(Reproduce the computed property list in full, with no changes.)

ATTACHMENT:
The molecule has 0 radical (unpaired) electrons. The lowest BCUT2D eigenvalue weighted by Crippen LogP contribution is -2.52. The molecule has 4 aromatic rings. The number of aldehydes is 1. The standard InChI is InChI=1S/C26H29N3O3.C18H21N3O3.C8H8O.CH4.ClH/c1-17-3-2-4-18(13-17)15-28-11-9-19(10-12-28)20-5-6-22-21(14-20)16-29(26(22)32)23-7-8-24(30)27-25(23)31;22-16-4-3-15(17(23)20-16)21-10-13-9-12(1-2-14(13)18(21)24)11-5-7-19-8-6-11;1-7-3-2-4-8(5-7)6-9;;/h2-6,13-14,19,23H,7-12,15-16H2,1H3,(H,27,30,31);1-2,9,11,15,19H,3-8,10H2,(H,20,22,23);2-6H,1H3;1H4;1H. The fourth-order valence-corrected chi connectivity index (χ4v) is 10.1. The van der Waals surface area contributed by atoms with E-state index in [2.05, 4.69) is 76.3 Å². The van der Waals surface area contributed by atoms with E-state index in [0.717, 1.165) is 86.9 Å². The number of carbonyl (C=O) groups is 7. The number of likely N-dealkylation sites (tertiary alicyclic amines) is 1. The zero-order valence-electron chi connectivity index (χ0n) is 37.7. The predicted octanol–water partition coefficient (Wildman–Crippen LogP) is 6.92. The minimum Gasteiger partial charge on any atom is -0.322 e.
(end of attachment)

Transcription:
The molecule has 0 radical (unpaired) electrons. The lowest BCUT2D eigenvalue weighted by Crippen LogP contribution is -2.52. The molecule has 4 aromatic rings. The number of aldehydes is 1. The standard InChI is InChI=1S/C26H29N3O3.C18H21N3O3.C8H8O.CH4.ClH/c1-17-3-2-4-18(13-17)15-28-11-9-19(10-12-28)20-5-6-22-21(14-20)16-29(26(22)32)23-7-8-24(30)27-25(23)31;22-16-4-3-15(17(23)20-16)21-10-13-9-12(1-2-14(13)18(21)24)11-5-7-19-8-6-11;1-7-3-2-4-8(5-7)6-9;;/h2-6,13-14,19,23H,7-12,15-16H2,1H3,(H,27,30,31);1-2,9,11,15,19H,3-8,10H2,(H,20,22,23);2-6H,1H3;1H4;1H. The fourth-order valence-corrected chi connectivity index (χ4v) is 10.1. The van der Waals surface area contributed by atoms with E-state index in [2.05, 4.69) is 76.3 Å². The van der Waals surface area contributed by atoms with E-state index in [0.717, 1.165) is 86.9 Å². The number of carbonyl (C=O) groups is 7. The number of likely N-dealkylation sites (tertiary alicyclic amines) is 1. The zero-order valence-electron chi connectivity index (χ0n) is 37.7. The predicted octanol–water partition coefficient (Wildman–Crippen LogP) is 6.92. The minimum Gasteiger partial charge on any atom is -0.322 e.